Steelers best option is to trade down in 2013 NFL Draft

Frank Victores-US PRESSWIRE

The problem is, they aren't likely to find a partner for the same reason they want to trade out of the spot in the first place; there's more value in the middle of this draft than the players likely to be available at 17.

As a staunch defender of "winning games is the most important thing," I was completely against the idea of the Steelers losing their Week 17 throwaway game against Cleveland for the sake of moving into a higher draft spot.

After pouring over scouting evaluations and reading speculation over the last three months, I'm only left with a disgusting feeling. Perhaps it might have been better to be drafting a few spots higher.

I'm still glad they won that game. It doesn't change my opinion, but it just doesn't seem there is going to be a player available at the 17th pick who will provide the same level of impact as one might usually expect from that area.

Or, maybe not.

The last five players taken with the 17th overall pick:

2012 - CB Dre Kirkpatrick

2011 - OT Nate Solder

2010 - OG Mike Iupati (Steelers selected Maurkice Pouncey at 18)

2009 - QB Josh Freeman

2008 - OT Gosder Cherilus

Some good, some not so good. While Kirkpatrick didn't have much impact his rookie year (injuries more than anything else), he has the physical skills to be an outstanding player in the NFL. Bogus reports about him not knowing how to backpedal are misleading - Alabama coach Nick Saban doesn't have his cornerbacks backpedal in an effort to jump hitch routes. They take more of a sidestep, in what Saban calls a "bump and shuffle" technique.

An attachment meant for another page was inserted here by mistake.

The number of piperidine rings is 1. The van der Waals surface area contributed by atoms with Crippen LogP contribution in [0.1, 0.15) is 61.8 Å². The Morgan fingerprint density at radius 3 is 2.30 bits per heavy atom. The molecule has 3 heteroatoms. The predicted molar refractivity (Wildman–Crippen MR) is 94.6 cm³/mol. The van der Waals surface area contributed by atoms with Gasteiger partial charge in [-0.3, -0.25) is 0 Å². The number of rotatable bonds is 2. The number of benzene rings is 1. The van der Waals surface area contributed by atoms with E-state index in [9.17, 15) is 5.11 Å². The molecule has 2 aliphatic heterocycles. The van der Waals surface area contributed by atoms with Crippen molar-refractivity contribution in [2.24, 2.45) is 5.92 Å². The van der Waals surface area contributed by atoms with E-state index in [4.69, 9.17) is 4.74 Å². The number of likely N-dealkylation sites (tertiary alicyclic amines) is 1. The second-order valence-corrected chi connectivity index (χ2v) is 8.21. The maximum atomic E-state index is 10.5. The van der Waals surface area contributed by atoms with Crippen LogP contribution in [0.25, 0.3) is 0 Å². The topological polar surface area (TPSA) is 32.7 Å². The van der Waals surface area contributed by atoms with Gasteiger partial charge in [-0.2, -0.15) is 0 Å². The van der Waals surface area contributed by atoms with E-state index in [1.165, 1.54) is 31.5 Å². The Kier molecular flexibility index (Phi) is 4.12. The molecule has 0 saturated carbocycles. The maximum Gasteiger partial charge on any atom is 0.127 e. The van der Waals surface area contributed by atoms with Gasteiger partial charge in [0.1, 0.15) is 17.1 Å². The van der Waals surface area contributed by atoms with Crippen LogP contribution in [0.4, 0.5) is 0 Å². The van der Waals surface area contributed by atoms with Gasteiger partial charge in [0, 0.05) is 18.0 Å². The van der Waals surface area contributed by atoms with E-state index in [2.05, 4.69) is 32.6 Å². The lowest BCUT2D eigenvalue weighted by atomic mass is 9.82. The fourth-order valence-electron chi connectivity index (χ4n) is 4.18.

Solder is a quick-footed, decent tackle for the Patriots. Iupati is one of the best guards in the game. Freeman is still a work in progress although he's shown flashes of high-level ability. Cherilus was the fourth tackle taken in a two-tackle draft.

The other conclusion I've come to: The Steelers have to want to trade down. Reports indicate Miami is looking to deal out of the 12th spot, suggesting they feel similarly about the thin margin of difference between the middle of the first round and the third round of this draft. The Lions allegedly want to trade out of the fifth spot.

I don't think Steelers general manager Kevin Colbert or head coach Mike Tomlin will cry if they have to draft at 17, but I don't think they'll pass on getting another third, maybe even another fourth, round pick to move down a few spots and see what's there.

There will be several players from this draft that will cause fans of every team to say "we could have had him in the third, but we picked So-and-So instead." We'll all gnash our teeth and curse our fate, and make like Worm when he's tanking hand after hand at the trust fund baby party outside the city.

Barring the identification of a team who wants to let go of picks to trade up for a tight end or an outside linebacker with an alleged injury history, the Steelers will be left with some decent, albeit not overly appealing, options.

Translation: No player likely to be available at 17 is better than a player in the early to mid-20s, plus another player in the third round. Seems pretty simple, and probably an axiom that's true in more drafts than not, but one may be able to argue you could stretch it from the mid-20s to the bottom of the draft. There are several talented players who will likely be available in the third round who don't possess that freakish trait that makes them rare enough to earn higher value than his middle round peers.

Perhaps the Steelers may have been in a slightly better position in the first round had they picked up another loss or two. That doesn't necessarily reduce odds of getting an outstanding player; it just doesn't seem those odds are all that high anyway.

The first round of the draft begins Thursday night in New York. But the second and third rounds are going to be the determining factors in this draft, whether the Steelers select at 17 or not.


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